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Sweet v. City of Mesa

United States District Court, D. Arizona

June 1, 2018

Laney Sweet, Plaintiff,
City of Mesa, et al., Defendants. Grady Shaver, et al. Plaintiffs,
City of Mesa, et al., Defendants.



         Pending before the Court are multiple Motions to Dismiss against both groups of Plaintiffs in this consolidated case. As to Plaintiffs Laney Sweet, E.S., N.S., and the Estate of Daniel Shaver (“the Sweet Plaintiffs”), Defendants Philip and Corrine Brailsford (Doc. 82), Defendants City of Mesa, Bryan Cochran and Jane Doe Cochran, Christopher Doane and Jane Doe Doane, Brian Elmore and Jane Doe Elmore, and Richard Gomez and Jane Doe Gomez (Doc. 83), and Defendant Charles Langley (Doc. 78) seek dismissal of some of the Sweet Plaintiffs' claims. The same Defendants seek dismissal of some or all of the Shaver Plaintiffs' claims. (Docs. 77, 81, 84). For the following reasons, the Court grants the motions in part and denies the motions in part.


         On January 18, 2016, Daniel Shaver, a resident of Texas, was visiting Arizona and staying at a La Quinta Inn & Suites in Mesa. Mr. Shaver worked as a pest eradication specialist and was in Arizona on business. Mr. Shaver's job required him to carry pellet rifles and Mr. Shaver kept those in his hotel room to prevent theft. In the evening, Mr. Shaver ordered a pizza to his room and invited two other La Quinta guests, Monique Portillo and Luis Nunez, into his room to socialize.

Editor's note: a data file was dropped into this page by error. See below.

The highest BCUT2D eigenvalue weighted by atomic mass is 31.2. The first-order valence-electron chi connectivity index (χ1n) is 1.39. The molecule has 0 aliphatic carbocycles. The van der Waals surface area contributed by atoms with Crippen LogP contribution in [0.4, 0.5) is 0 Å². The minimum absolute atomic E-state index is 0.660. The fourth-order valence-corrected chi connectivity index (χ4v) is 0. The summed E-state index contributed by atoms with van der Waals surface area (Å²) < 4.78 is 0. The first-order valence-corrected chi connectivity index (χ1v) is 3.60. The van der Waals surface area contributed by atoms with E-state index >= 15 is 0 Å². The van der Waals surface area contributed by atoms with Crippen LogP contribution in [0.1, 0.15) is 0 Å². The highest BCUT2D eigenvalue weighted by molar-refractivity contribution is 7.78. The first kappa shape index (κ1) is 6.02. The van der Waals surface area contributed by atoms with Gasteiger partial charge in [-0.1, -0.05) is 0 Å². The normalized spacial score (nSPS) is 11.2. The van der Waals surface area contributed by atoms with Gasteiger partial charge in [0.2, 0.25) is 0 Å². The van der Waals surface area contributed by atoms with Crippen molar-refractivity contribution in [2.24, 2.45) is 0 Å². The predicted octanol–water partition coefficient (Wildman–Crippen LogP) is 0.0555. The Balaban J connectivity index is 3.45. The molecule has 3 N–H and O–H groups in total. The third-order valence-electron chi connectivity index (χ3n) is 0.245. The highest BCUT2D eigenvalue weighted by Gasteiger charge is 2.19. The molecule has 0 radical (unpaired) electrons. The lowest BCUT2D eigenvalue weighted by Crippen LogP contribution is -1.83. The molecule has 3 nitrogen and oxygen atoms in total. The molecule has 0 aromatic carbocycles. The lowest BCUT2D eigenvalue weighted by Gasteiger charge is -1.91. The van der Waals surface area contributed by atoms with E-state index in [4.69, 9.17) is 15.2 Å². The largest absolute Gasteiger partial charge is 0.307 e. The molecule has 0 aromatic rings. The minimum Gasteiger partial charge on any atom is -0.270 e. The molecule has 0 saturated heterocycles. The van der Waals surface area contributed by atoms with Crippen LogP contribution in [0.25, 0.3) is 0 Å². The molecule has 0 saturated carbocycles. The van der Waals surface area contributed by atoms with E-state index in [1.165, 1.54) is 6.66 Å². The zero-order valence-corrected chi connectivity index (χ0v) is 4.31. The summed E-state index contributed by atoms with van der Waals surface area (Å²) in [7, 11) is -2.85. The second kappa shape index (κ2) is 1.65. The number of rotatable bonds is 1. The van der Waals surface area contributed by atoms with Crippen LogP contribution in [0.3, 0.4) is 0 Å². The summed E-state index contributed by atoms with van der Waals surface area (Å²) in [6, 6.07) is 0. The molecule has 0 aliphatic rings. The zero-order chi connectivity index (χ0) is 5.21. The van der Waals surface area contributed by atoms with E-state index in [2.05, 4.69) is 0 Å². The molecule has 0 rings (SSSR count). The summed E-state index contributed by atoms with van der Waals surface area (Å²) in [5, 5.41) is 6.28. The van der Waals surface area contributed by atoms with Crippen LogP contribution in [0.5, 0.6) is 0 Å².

At some point, a member of the La Quinta hotel staff placed a call to 911, reporting that someone had told staff of an individual pointing a gun out of a hotel window. After receiving the report, Leticia Jimenez, a front desk employee, went outside to determine which hotel room was at issue. Ms. Jimenez was able to identify the room as Mr. Shaver's. Ms. Jimenez went up to Mr. Shaver's room, and saw a Hispanic male with a rifle in his hands. Because Ms. Jimenez was acquainted with Mr. Shaver, she knew that the individual holding the rifle was not Mr. Shaver.